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Business News/ News / India/  Go First files for bankruptcy proceedings, suspends flights for 2 days amidst financial crunch

Go First files for bankruptcy proceedings, suspends flights for 2 days amidst financial crunch

  • Cash-strapped Go First on Tuesday filed for voluntary insolvency resolution proceedings or bankruptcy on Tuesday before the NCLT

The company, according to Khona, has also requested NCLT's voluntary insolvency resolution procedures.

Indian low-cost carrier Go First has filed for voluntary insolvency resolution proceedings on Tuesday before the National Company Law Tribunal (NCLT), Delhi. The airline will temporarily halt operations on May 3 and May 4, due to a serious cash shortage, CEO Kaushik Khona of the company informed news agency PTI.

“Go First is facing financial crunch due to non-supply of engines by P&W, that has forced the grounding of 28 planes," he said.

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The company, according to Khona, has also requested National Company Law Tribunal (NCLT's) voluntary insolvency resolution procedures.

Speaking to PTI, Khona claimed that the airline had grounded 28 aircraft—more than half of its fleet—due to Pratt & Whitney's (P&W) failure to supply engines. Consequently, there is a financial crisis.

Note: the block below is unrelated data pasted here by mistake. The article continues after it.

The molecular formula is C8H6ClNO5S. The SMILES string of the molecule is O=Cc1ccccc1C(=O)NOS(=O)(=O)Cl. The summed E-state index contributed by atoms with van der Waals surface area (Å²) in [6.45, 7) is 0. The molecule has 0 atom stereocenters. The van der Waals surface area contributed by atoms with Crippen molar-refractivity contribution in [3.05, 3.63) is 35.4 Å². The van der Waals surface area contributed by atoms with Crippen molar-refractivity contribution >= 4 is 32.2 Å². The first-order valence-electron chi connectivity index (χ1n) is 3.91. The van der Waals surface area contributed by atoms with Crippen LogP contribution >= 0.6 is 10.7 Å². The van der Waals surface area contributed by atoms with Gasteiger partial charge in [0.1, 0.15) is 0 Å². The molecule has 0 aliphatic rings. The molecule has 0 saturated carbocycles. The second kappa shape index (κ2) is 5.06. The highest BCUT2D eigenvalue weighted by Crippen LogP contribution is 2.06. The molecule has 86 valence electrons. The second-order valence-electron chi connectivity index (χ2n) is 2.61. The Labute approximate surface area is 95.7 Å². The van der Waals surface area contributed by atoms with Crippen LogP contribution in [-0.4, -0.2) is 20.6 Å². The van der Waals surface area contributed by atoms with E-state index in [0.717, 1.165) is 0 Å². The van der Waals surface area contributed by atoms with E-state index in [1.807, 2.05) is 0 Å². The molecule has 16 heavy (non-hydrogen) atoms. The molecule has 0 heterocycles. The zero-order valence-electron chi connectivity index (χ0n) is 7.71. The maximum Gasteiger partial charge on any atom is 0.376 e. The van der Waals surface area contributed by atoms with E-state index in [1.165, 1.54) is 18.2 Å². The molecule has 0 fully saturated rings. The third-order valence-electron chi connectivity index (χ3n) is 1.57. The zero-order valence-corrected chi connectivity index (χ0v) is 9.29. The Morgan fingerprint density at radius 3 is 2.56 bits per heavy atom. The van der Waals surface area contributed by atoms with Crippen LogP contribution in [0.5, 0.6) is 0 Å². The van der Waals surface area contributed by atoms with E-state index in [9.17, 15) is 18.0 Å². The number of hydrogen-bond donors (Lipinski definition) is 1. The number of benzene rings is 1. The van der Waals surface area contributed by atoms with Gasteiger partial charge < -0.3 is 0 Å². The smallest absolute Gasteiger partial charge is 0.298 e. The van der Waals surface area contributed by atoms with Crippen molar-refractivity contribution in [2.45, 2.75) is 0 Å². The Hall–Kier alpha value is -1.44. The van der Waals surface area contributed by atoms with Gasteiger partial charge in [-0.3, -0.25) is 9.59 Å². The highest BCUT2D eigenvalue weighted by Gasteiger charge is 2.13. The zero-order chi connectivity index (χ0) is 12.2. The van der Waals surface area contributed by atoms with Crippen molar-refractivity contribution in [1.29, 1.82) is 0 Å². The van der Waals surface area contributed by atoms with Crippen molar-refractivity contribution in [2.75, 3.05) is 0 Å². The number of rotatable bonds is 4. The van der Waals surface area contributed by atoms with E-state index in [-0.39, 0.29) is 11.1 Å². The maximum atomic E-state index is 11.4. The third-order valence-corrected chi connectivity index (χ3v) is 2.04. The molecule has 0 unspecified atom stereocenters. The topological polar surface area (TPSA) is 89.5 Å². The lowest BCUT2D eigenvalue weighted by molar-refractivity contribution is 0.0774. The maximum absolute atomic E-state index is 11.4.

He stated that although the choice to initiate voluntary insolvency resolution procedures was unfortunate, it was necessary to do so in order to safeguard the company's interests.

The airline has informed the government of the events and will also provide a thorough report to the Directorate General of Civil Aviation (DGCA), which oversees aviation safety.

There will be no flights on May 3 and 4. Flights will resume after the NCLT approves the application, according to Khona.

More than 5,000 people are employed at Go First.

The airline owned by the Wadia group is in talks with possible investors and looking for a strategic investor in the business.

In addition, the airline has filed a complaint in federal court in Delaware against the US-based engine manufacturer, asking for enforcement of an arbitration ruling requiring Pratt & Whitney to supply it with engines, failing which there is a risk of the airline going out of business.

According to the arbitration ruling in Go First's favour issued on March 30, there is a possibility of permanent harm if emergency engines are not provided.

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